Have you ever scent trained a dog? Do you have experience with a blind pet?

submitted by Today

My 10 year old pup is going blind. We've been in the same house for most of her life and she's doing ok, but I'm worried it's going to get more difficult for her. She's not the smartest, but she can sit, lie down, and shake on command. I've read several articles about scent training but would like to get tips from someone who has done it. I'm thinking of using 4 different scents for bed, toys, stairs, and food/water - i know she can smell the food, but i want to make sure she can find the water bowl when she's outside. Is that too many?

One article recommended marking a path on the floor/ground so she knows where there's a clear route. Another suggested marking furniture/obstacles so she knows where to avoid.

If you have any experience with this and can offer tips, i would appreciate it. Also, if you want to share any happy stories about your VI pets, i would love to hear them. It's heartbreaking to see her misjudge the doorway or bonk into things.

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krakenmat , edited

My dog went blind a couple of years ago, and here's a brain dump of what I've learned over that time.

It's going to be hard for your dog. She'll likely be sad, maybe even depressed. She won't understand what's going on, or why, only that it's bad. She will need your love and understanding, even when she's doing things that don't seem to make sense, such as running away because she thinks it's caused by you or your home. Having said that, she also is blessed with whiskers as well as hearing and smell that is way better than a humans. Dogs' eyesight is also much worse that humans'. Our vet told us that normal human eyesight is 20/20 and a normal dog's eyesight is 20/100. That means that we can see clearly (read-ably) at 100 feet, a dog has to be 20 feet away to see. Dogs are also red-green colorblind. Having said that, it will still be the loss of an important sense and she'll take time to adjust. She'll bump into things a lot until she learns to be more careful. Pad anything that is sharp and around her height, like corners on coffee tables etc... You can buy corner pads targeted at parents. Keep your home neat and tidy and consistent. She'll learn where everything is and how to navigate by feel over time, but don't make it harder by leaving baskets of washing, bags, shoes etc in the way. Being able to trust her memory from the last time she walked a particular path will help her to adapt. It took about a year for our dog to stop bashing into things. She does this kind of weaving thing with her head now, using her whiskers to feel for obstacles. She also seems to have learned to turn her head at the last moment to avoid a knock while the rest of her body decellerates.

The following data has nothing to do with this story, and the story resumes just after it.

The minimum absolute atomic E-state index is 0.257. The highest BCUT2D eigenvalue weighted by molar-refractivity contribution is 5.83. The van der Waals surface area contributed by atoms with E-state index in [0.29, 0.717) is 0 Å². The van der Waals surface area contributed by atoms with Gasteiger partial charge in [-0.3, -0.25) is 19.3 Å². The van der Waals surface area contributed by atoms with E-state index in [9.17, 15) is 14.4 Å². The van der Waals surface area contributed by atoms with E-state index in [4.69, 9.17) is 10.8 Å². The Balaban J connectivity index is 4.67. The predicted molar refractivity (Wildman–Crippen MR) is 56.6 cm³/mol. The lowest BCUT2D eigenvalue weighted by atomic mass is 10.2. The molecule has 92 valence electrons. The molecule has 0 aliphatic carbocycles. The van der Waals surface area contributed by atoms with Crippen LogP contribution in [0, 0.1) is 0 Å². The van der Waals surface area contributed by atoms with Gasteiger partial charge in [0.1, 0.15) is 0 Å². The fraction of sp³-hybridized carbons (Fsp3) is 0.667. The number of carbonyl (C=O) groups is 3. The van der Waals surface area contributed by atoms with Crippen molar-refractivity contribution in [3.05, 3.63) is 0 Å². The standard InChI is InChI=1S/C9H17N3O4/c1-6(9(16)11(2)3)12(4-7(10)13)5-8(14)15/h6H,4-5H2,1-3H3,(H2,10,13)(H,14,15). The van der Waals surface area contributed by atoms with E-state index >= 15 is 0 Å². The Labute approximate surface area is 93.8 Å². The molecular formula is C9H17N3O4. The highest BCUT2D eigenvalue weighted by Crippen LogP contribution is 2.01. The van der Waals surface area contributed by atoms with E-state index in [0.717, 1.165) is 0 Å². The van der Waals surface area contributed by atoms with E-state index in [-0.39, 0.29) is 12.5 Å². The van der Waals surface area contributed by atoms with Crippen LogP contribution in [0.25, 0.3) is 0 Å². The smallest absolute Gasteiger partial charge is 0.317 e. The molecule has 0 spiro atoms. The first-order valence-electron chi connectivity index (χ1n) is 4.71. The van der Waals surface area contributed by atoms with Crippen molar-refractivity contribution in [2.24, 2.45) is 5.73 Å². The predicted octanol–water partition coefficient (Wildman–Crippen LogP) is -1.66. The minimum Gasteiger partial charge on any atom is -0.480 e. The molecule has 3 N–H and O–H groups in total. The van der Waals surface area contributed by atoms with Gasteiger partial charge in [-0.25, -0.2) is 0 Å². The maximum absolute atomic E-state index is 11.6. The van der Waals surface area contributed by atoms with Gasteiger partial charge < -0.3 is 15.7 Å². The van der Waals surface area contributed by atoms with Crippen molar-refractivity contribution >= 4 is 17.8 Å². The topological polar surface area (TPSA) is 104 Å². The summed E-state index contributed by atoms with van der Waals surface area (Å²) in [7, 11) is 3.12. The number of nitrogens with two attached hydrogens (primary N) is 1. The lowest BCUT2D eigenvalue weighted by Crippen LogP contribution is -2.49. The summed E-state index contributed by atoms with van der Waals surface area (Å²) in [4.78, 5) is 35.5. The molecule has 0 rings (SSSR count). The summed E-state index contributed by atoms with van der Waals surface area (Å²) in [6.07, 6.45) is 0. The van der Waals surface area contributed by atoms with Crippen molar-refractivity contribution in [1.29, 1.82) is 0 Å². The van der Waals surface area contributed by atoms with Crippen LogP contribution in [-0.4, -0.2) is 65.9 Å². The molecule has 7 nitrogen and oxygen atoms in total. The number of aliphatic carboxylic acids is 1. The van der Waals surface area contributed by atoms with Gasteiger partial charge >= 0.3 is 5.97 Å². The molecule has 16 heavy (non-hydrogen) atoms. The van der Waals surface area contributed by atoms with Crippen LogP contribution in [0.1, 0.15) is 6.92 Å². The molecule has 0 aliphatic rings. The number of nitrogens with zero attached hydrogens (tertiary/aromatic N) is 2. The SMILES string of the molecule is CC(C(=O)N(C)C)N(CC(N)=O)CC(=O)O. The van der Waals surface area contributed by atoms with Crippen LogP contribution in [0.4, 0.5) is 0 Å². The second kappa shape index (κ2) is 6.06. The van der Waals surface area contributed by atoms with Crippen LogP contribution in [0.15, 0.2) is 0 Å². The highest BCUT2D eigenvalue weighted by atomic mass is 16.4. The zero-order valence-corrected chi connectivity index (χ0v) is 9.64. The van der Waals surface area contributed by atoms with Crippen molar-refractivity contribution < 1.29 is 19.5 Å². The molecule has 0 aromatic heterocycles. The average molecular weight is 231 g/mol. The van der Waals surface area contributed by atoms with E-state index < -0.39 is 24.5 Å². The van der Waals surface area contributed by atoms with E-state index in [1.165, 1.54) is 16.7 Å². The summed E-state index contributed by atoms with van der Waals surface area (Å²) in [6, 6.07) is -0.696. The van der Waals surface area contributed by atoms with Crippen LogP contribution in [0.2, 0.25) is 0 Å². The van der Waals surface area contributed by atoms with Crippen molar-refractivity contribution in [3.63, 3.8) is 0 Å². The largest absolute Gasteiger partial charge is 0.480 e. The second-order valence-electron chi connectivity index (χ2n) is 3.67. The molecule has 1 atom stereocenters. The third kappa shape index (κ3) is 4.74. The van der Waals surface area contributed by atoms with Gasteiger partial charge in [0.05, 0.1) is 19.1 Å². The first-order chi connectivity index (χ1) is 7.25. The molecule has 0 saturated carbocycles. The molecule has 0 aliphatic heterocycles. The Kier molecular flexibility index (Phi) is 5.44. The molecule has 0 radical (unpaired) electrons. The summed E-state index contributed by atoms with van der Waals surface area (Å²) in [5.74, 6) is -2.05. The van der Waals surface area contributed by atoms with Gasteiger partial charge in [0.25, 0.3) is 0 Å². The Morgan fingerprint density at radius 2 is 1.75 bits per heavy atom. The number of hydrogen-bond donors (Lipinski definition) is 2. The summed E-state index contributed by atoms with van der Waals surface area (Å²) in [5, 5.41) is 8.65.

Provide tactile cues for her. I live in a house and we have a different type of doormat outside each door. I also installed 'bump dots' that they use for providing tactile feedback for vision impaired people at the top of our stairs so that she knows before she's about to fall down them. I saw that article about scent training, but to be honest I think it's probably a waste of time. I believe dogs can smell the differences in each room anyway. If you think about it, you probably can smell the difference between your bedroom and your kitchen, and their sense of smell is 25-50 times better than ours.

Start teaching your dog some new commands for while she's on the leash. We use 'step' to indicate that there's a rough patch like a pothole or speed-bump or something like that, as well as 'step-up', 'step-down' and 'bump' for when she's about to walk into something. We use 'free' to tell her that there are no obstacles nearby and she can trot or run safely. She knows them all now, but to be fair doesn't always seem to listen. I've found saying her name first and giving her time to process the implications helps. I might say 'Lucy, step-up' about five feet before reaching a gutter when crossing the road. She'll then do a silly walk until she finds the gutter.

We found she became much less exploratory and adventurous. She used to like to go new places, but now she prefers to walk the same familiar route. That's OK. She also now loves going places where she can just listen and smell to life going on around her, like a dog-friendly coffee shop. I get the feeling that being out in the world is much more exhausting for her. It seems to take so much concentration to walk down a busy street, even on a leash, that she'll sleep all afternoon after an outing.

Start playing games that rely on sound and smell rather than sight. Our dog loves it when we try to creep around her silently and she has to work out where we are. Our goal is to touch her on the flank. Hers is to touch us with her nose. It's like the kids game Murder in the Dark. You can also play this game in an open outdoor area, but running rather than creeping. We also don't throw a stick any more, but rather throw a succession of rocks into the river. She swims towards the sound of the splashes. We also scatter treats on the floor and say 'find-it' to cue her to use her nose to try and find them.

I highly recommend a coat saying that the dog is blind. We humans are a self-entitled bunch and it's amazing how we expect other people's dogs to get out of our way. I had no idea until my dog went blind. A coat makes it clear to others why she just walks into them and people will give her space on the street now. It also cues other dog owners to more closely monitor their dogs behavior. Just be ready for some people to ask 'so is the dog blind, or you?' while you are looking them in the eyes. I've come to see it as a kind of informal intelligence test. :) . You'll also get succession of 'Awww, how cute'. I'm not sure how being disabled is cute, but whatever.